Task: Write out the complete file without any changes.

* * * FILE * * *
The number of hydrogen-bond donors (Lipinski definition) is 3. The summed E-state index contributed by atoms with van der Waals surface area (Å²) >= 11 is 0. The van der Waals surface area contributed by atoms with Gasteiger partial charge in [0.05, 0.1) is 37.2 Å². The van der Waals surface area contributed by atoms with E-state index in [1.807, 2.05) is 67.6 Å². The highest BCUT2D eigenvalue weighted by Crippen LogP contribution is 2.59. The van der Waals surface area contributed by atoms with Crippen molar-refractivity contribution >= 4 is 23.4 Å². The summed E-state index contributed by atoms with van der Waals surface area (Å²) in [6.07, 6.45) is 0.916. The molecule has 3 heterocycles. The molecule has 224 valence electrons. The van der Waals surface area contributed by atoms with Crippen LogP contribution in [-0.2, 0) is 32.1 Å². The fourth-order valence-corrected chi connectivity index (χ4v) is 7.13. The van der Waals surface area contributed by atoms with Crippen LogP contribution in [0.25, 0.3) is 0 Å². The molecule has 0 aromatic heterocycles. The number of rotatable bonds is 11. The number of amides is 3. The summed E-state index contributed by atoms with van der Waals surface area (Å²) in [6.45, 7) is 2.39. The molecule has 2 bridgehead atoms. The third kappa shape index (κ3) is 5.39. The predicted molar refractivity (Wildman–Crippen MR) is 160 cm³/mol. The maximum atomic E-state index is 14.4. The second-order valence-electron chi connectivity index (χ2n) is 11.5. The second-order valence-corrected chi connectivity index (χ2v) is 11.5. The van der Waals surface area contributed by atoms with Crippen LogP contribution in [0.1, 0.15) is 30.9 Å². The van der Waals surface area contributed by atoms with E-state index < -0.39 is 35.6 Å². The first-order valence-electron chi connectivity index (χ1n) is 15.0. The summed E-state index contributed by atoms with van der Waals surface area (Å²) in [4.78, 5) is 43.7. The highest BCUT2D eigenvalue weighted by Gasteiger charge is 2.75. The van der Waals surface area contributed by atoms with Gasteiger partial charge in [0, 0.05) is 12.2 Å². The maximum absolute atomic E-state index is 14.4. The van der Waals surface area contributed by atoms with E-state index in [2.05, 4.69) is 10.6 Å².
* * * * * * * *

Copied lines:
The number of hydrogen-bond donors (Lipinski definition) is 3. The summed E-state index contributed by atoms with van der Waals surface area (Å²) >= 11 is 0. The van der Waals surface area contributed by atoms with Gasteiger partial charge in [0.05, 0.1) is 37.2 Å². The van der Waals surface area contributed by atoms with E-state index in [1.807, 2.05) is 67.6 Å². The highest BCUT2D eigenvalue weighted by Crippen LogP contribution is 2.59. The van der Waals surface area contributed by atoms with Crippen molar-refractivity contribution >= 4 is 23.4 Å². The summed E-state index contributed by atoms with van der Waals surface area (Å²) in [6.07, 6.45) is 0.916. The molecule has 3 heterocycles. The molecule has 224 valence electrons. The van der Waals surface area contributed by atoms with Crippen LogP contribution in [-0.2, 0) is 32.1 Å². The fourth-order valence-corrected chi connectivity index (χ4v) is 7.13. The van der Waals surface area contributed by atoms with Crippen LogP contribution in [0.25, 0.3) is 0 Å². The molecule has 0 aromatic heterocycles. The number of rotatable bonds is 11. The number of amides is 3. The summed E-state index contributed by atoms with van der Waals surface area (Å²) in [6.45, 7) is 2.39. The molecule has 2 bridgehead atoms. The third kappa shape index (κ3) is 5.39. The predicted molar refractivity (Wildman–Crippen MR) is 160 cm³/mol. The maximum atomic E-state index is 14.4. The second-order valence-electron chi connectivity index (χ2n) is 11.5. The second-order valence-corrected chi connectivity index (χ2v) is 11.5. The van der Waals surface area contributed by atoms with Crippen LogP contribution in [0.1, 0.15) is 30.9 Å². The van der Waals surface area contributed by atoms with E-state index < -0.39 is 35.6 Å². The first-order valence-electron chi connectivity index (χ1n) is 15.0. The summed E-state index contributed by atoms with van der Waals surface area (Å²) in [4.78, 5) is 43.7. The highest BCUT2D eigenvalue weighted by Gasteiger charge is 2.75. The van der Waals surface area contributed by atoms with Gasteiger partial charge in [0, 0.05) is 12.2 Å². The maximum absolute atomic E-state index is 14.4. The van der Waals surface area contributed by atoms with E-state index in [2.05, 4.69) is 10.6 Å².